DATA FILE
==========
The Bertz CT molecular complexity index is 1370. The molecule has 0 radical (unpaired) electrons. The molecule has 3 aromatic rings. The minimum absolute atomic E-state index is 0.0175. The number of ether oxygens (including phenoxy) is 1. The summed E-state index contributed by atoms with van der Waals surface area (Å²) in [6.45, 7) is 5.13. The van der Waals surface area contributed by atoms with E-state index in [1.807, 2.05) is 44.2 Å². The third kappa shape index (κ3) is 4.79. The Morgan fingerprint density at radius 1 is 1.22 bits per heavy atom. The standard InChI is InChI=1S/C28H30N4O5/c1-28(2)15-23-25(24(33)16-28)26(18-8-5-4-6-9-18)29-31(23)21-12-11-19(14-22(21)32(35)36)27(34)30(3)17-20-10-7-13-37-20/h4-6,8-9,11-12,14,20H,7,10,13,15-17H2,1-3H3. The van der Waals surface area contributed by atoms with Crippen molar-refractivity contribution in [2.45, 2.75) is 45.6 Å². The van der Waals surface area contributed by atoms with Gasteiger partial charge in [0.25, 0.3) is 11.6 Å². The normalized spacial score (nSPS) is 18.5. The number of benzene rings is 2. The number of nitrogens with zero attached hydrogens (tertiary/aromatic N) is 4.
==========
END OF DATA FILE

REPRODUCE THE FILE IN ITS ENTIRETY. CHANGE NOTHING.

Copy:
The Bertz CT molecular complexity index is 1370. The molecule has 0 radical (unpaired) electrons. The molecule has 3 aromatic rings. The minimum absolute atomic E-state index is 0.0175. The number of ether oxygens (including phenoxy) is 1. The summed E-state index contributed by atoms with van der Waals surface area (Å²) in [6.45, 7) is 5.13. The van der Waals surface area contributed by atoms with E-state index in [1.807, 2.05) is 44.2 Å². The third kappa shape index (κ3) is 4.79. The Morgan fingerprint density at radius 1 is 1.22 bits per heavy atom. The standard InChI is InChI=1S/C28H30N4O5/c1-28(2)15-23-25(24(33)16-28)26(18-8-5-4-6-9-18)29-31(23)21-12-11-19(14-22(21)32(35)36)27(34)30(3)17-20-10-7-13-37-20/h4-6,8-9,11-12,14,20H,7,10,13,15-17H2,1-3H3. The van der Waals surface area contributed by atoms with Crippen molar-refractivity contribution in [2.45, 2.75) is 45.6 Å². The van der Waals surface area contributed by atoms with Gasteiger partial charge in [0.25, 0.3) is 11.6 Å². The normalized spacial score (nSPS) is 18.5. The number of benzene rings is 2. The number of nitrogens with zero attached hydrogens (tertiary/aromatic N) is 4.